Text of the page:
My brain is not a machine
Tomorrow Corporation, the studio behind World of Goo and Little Inferno, is one of my favorite indie developers of the last couple of years. Known for creating polished indie games with accessible mechanics and interesting, dark stories, I was incredibly excited to see more of the same from their newest game, Human Resource Machine.
Machine is not what I’ve come to expect from this talented developer, however. That’s not in and of itself a bad thing, but many of the aspects I most loved about the studios past games have become some of my biggest criticisms of this new release.
Human Resource Machine (PC [reviewed], Wii U)
Developer: Tomorrow Corporation
Publisher: Tomorrow Corporation
Released: October 15, 2015
MSRP: $9.99, £6.99
Human Resource Machine is a game that functionally aims to teach its players basic visual programming logic. You are a human, programming analogue tasks need completing on a day to day process. Players will need to create a visual programming loop that will allow you to mindlessly complete your task over and over. The reason you need to do your job in an efficient, automated, programming manner? Robots are coming to take your job.
Initially, these programming tasks are accessible enough for non coders to wrap their head around quickly. Need to transport all inbox items to the outbox in an unchanged order? Take an item from the inbox, take it to the outbox, loop back to the start until everything has been moved. Need to take a pair of inbox items and take them to the outbox, but in the opposite order? Take the first item, place it on the floor, take the second item to the outbox. Pick the first item off the floor, take that to the outbox. Jump to the start and repeat.
The problem is, around half way through the game starts requiring you to understand programming logic concepts it hasn’t taught you before. Reading up on these concepts online can be complex, and working out how to build a programming function after only short while being hand held through basics can be rather frustrating.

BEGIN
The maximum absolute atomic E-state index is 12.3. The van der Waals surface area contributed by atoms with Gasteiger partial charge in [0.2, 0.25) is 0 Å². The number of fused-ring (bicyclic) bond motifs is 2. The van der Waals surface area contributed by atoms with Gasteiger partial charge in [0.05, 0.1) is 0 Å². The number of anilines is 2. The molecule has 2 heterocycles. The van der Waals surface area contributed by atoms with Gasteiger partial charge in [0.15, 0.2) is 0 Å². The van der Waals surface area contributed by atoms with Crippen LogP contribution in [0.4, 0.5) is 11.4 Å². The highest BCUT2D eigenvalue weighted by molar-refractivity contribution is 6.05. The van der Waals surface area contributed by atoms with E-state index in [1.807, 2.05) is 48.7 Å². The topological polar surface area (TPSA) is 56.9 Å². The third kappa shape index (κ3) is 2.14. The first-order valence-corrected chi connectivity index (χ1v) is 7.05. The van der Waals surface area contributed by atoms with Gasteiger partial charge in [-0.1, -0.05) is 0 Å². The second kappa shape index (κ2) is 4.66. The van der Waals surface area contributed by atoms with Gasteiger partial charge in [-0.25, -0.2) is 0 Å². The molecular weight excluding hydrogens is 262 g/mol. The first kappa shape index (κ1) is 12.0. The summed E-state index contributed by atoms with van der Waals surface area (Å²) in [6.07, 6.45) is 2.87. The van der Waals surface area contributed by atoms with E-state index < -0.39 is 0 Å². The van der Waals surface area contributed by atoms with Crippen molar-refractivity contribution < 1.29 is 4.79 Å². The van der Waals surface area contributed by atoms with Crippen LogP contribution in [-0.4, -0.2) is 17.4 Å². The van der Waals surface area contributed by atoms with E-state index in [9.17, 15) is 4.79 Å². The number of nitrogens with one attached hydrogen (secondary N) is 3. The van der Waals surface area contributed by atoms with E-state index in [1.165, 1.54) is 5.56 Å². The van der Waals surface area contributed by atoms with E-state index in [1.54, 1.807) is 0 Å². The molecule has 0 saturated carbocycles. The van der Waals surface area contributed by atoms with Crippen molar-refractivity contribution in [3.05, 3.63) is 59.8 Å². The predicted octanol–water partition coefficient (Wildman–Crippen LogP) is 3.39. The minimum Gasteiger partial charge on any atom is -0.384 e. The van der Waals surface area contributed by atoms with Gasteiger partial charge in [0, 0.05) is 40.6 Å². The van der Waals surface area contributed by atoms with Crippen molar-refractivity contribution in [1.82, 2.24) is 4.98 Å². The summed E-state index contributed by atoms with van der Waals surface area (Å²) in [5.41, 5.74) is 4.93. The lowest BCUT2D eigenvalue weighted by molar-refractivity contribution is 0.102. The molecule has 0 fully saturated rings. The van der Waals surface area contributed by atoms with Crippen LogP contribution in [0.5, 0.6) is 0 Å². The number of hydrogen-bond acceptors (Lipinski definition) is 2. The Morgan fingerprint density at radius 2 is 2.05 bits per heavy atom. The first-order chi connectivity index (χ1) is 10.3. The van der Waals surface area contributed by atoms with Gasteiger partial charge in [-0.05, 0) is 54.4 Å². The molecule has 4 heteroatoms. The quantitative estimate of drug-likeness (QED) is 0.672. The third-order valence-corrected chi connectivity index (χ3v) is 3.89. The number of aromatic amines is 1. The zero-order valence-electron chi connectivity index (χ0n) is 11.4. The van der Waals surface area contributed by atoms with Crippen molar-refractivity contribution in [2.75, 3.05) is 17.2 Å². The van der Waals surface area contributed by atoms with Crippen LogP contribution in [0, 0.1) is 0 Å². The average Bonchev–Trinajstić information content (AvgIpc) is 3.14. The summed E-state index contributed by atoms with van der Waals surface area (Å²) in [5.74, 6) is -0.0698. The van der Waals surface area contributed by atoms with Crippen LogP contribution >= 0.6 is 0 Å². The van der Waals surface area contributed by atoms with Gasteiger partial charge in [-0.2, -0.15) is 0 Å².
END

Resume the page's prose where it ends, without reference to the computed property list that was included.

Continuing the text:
Here’s one: build a machine that recognizes zero sum strings, then add up everything in the string, then create a Fibonacci sequence up to but not exceeding the value of your zero sum string, and place all values from the resulting Fibonacci sequence into the outbox using a limited set of tools. You can copy from or to limited memory spaces on the floor, add held and stored values together or increase a memory value by one. That kind of logic takes several considerable leaps, on top of trying to master a technique you only just learned for the first time.
I think ultimately this is my biggest problem with Human Resource Machine. It’s presented in advertising as a step by step tutorial on learning programming logic, but for newcomers to code some of the logical leaps are to complex to get through any method besides trial and error. For those who already program, much of the early game will likely be too easy. I feel like Machine doesn’t really commit fully to being a game for new coders or for experienced programmers. It tries and fails to straddle a difficulty line.
The game’s plot is also essentially non-existent. The trailer tells you robots are coming for your job, which would clearly be better performed by a robot. Eventually, robots arrive and are better at your job than you. Some of the hints of an interesting story are there, but there is no pay off at all. Considering the subtly delivered narratives in World of Goo and Little Inferno, this was a real shame.
Still, let’s talk a little about what Human Resource Machine gets right. For those who keep up with the programming challenges as they are introduced, there are also a pair of optional optimization challenges for each puzzle — such as, “have fewer than X instructions in your program,” or “completely process the data in less than Y moves.” Often it’s impossible to complete both challenges with a single program, so it pushes you to re-optimize processes rather than just finding a solution that works. Learning where you could cut dead weight from a programming string felt hugely rewarding.
The game also encourages players to not just successfully process a given set of data, but behind the scenes multiple sets of data are run through your program to ensure it works for every set, not just the current set. If a data set exists for which your program would break, that data set is provided to you, so you can debug the program step by step and see where it falls apart. The inclusion of step by step debugging tools to watch where your program’s holes are was really beneficial, and encouraged understanding how your solution works, rather than just being content with the success itself.
I came out of Human Resource Machine unsure who it was really designed for. It’s at times too simple for experienced programmers, and often made leaps too large for beginners to overcome without obtuse outside research. While I had a sense of accomplishment every time I made progress, said progress at times felt like I was an infant thrown into water and expected to swim straight away. I might manage it, but it’s not the ideal teaching method to leave me feeling comfortable going forward.
[This review is based on a retail build of the game provided by the publisher.]